Stellantis is apparently considering building a new battery factory in Italy. According to a media report, there have allegedly already been initial talks with the authorities about prerequisites and potential subsidies.
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So far, there have been initial talks with the Italian government about the basic conditions for battery production in the country and possible government subsidies. This information was provided by unnamed sources familiar with the matter, however.
However, the anonymous source stated that nothing had been decided yet. “Discussions are just at the stage of an exchange on the principle of creating a gigafactory in order to cover (Stellantis’) future needs,” he said. “These conditions will have to be studied with Italian authorities.”
Stellantis would not comment on the information to reporters. There has also been no comment from the government. According to Reuters, there was already a virtual meeting last week between Stellantis CEO Carlos Tavares, Chairman John Elkann and Italian Industry Minister Giancarlo Giorgetti.
Following the merger of PSA and Fiat-Chrysler to form Stellantis, Italy is one of the group’s most important production locations, where vehicles of numerous group brands are built. According to the Reuters source, because of this production alone, there is a shared interest between the government and Stellantis management “to discuss the terms of a Gigafactory in Italy”.
In April, Stellantis had provided an update on the battery cell factories already planned in Douvrin in northern France and at the Opel site in Kaiserslautern, which are scheduled to start production in late 2023 and late 2025 respectively, and announced that it would decide on further battery factories in Europe and North America this year.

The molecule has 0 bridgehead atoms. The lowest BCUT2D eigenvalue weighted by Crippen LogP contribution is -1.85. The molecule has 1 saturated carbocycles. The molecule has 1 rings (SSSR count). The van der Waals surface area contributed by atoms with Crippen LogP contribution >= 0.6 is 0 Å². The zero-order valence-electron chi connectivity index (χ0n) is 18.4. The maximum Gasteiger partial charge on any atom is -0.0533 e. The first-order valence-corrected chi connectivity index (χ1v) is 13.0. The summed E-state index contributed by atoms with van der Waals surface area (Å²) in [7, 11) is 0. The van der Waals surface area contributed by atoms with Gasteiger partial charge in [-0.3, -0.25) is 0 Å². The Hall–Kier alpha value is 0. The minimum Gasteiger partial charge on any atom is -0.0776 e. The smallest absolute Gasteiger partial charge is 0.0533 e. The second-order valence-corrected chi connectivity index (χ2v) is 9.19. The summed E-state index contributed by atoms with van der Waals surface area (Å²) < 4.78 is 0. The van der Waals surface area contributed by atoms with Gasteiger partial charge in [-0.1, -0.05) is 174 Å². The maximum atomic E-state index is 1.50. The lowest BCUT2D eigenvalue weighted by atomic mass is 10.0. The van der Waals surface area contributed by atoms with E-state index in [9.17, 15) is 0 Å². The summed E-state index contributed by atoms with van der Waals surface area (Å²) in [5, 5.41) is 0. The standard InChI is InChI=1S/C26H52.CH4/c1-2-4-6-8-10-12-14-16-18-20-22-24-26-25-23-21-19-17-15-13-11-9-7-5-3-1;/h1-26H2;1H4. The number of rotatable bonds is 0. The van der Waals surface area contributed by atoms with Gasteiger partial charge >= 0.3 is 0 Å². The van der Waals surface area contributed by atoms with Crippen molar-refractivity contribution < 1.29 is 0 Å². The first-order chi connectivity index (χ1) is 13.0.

Stellantis plans to offer electric versions for almost all model series in Europe by 2025. By 2030, fully electric cars and hybrids are expected to account for 70 per cent of sales on the continent.
It would not be the first battery project in Italy: in February, the company Italvolt (as an offshoot of Britishvolt) had announced its intention to set up a 45-GWh cell production plant in Italy. Specifically, the plant is to be built in the municipality of Scarmagno near Turin.
Update 11 June 2021: The Italian government has earmarked 600 million euros of public money from the EU reconstruction fund for the factory, which is to have a capacity of 37 GWh and create 500 new jobs by 2030. With further investments from industrial and financial partners, total investments of more than one billion euros are planned, with Stellantis “playing a leading role”.
Stellantis’ top management has met with the Minister for Energy Transition, Roberto Cingolani, five times in recent months, writes Reuters, citing a ministry source. Managers of ACC – the joint venture that the then PSA group had concluded with Total (today: TotalEnergies) to build two battery factories in France and Kaiserslautern – are also said to have been present.
According to sources close to the government, the plan is a public-private partnership, abbreviated as PPP in English. However, one of the people also indicated that other models are being considered. The plan for the battery factory, however, needs a green light from Brussels to ensure that it is compatible with EU competition and state aid rules.
Italy is not yet sure of approval from Brussels. Spain, which is trying to revive its economy shaken by the Corona pandemic, is also seeking major battery projects and subsidies – something not only King Felipe but also VW and its subsidiary Seat have lobbied hard for. “There is a lot of competition … we have to offer a strong strategy and a credible team,” said a source close to the Italian energy transition ministry.
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